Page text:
Sleep deprivation study leads experts to better treatment for schizophrenia

Sleep deprivation can have adverse effects on an individual in a number of ways. Even one bad night’s sleep or a singular “all-nighter” can quickly alter our mood, memory, and decision-making. The brain is regularly affected by external stimuli, such as a loss of sleep, thus affecting its intricate internal processes. Studying this common occurrence gave researchers insight into how the behavior of serotonin 2A receptors reacts to sleep deprivation and what this means for treatments for individuals with schizophrenia.

The study was led by Dr. Amelia Gallitano, a professor in the Department of Basic Medical Sciences and Psychiatry at the University of Arizona College of Medicine. She found that sleep deprivation increases the levels of serotonin 2A neurotransmitter receptors in the brain in as little as six hours. 

This data is significant as serotonin 2A (5-HT2A) receptors are disbursed in various parts of the brain and play an integral role in perception and cognition. The abnormal functioning of the 5-HT2A receptor is associated with certain psychiatric disorders, such as schizophrenia. The dominant type of antipsychotic drugs to treat this condition target the serotonin 2A receptor in order to reduce hallucinations and compromised cognition.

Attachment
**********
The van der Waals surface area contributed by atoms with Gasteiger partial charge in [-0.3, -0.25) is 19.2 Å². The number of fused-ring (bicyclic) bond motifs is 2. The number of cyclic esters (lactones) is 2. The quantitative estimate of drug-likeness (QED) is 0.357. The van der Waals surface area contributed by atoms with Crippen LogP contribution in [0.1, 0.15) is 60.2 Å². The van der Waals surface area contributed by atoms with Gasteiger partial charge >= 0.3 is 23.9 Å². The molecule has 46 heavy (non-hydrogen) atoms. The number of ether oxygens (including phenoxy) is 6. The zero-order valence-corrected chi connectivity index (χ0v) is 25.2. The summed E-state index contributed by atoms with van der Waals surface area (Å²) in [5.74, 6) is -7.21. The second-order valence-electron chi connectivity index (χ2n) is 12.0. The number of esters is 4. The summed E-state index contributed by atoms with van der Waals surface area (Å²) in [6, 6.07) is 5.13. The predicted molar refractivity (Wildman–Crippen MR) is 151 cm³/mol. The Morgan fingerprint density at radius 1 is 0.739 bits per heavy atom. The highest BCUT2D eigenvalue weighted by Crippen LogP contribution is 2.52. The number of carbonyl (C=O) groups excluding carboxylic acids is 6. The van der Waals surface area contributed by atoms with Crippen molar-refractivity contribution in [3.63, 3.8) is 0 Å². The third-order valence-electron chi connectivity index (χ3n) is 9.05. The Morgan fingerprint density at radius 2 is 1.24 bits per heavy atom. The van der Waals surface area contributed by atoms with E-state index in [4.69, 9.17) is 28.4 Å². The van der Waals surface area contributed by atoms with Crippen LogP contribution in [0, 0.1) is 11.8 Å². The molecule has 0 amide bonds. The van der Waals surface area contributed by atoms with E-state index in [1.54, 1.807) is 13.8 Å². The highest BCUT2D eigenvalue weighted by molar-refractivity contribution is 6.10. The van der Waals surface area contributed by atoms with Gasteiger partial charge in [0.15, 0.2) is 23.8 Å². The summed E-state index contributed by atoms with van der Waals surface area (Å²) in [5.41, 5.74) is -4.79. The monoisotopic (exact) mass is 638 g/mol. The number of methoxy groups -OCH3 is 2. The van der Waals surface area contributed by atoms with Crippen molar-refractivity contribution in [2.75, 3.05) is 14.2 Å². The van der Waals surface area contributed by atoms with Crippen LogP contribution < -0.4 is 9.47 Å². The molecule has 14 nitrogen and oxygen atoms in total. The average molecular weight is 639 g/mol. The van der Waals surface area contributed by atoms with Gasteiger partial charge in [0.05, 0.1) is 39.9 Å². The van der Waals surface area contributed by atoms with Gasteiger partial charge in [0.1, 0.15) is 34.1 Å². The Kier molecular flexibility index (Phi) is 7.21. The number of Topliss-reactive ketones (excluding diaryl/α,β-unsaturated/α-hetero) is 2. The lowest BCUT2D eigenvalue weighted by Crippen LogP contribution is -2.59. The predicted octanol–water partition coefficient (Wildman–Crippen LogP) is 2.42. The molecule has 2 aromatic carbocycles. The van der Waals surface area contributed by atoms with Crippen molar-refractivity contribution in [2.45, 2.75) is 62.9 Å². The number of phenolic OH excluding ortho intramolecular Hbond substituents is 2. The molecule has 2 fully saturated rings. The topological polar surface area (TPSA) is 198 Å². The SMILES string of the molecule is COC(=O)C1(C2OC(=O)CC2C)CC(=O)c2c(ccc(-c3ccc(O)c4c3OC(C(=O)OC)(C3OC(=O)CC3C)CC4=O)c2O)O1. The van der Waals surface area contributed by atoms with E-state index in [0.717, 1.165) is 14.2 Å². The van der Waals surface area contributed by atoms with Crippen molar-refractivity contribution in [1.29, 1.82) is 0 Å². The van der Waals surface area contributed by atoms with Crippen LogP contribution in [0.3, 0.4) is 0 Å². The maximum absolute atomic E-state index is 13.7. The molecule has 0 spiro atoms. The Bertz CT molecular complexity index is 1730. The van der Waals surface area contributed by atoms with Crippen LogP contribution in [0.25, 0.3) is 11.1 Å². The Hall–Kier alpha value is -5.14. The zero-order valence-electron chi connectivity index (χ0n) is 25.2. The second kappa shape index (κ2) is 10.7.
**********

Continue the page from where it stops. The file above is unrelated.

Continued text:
The 5-HT2A receptor proteins reside on the surface of the brain and control the internal communication network. These receptors are created when a gene, or region of DNA, is turned on and produces the mRNA to give the cell instructions on how to make the protein. The process of how many cells are made and present on the brain’s surface determines how the brain cell responds to the neurotransmitter serotonin. This also determines how the cells respond to drugs that bind to the receptors, such as antipsychotics. 

Therefore, this study suggests that environmental stressors, like sleep deprivation, may change the balance in brain receptors controlled by antipsychotic drugs in those with schizophrenia. The finding builds upon the knowledge of how environmental factors impact the expression of brain receptors that mediate prefrontal cortex function. 

“Our study shows it is possible for environmental stimuli to change the levels of receptors that have important roles in the brain — in a matter of hours,” Gallitano says in a statement. “Now we think we know the mechanism through which this happens; it’s through the gene EGR3.”

The prefrontal cortex in the brain is responsible for reasoning and working memory. Defective activity in the prefrontal cortex contributes to cognitive deficits like schizophrenia. Schizophrenia is a mental illness that causes dysfunction in an individual’s cognition, sleep, and memory process. This causes hallucinations and dissociated reality. 

In the search for drugs to treat schizophrenia, experts are seeing an uptick in drugs that facilitate a physiological response by binding to the 5-HT2A receptors. Given that the 5-HT2A receptors mediate the hallucinogenic effects of the drugs, research suggests that the receptor may influence the hallucinations and distorted reality of schizophrenia. 

“We want to understand the genes that get expressed as a result of environmental stimuli and how that gene-environment interaction influences behavioral changes that can give rise to mental illness symptoms,” Gallitano says in a statement.

The findings of this study were published in Molecular Psychiatry.

Article by Elizabeth Bartell

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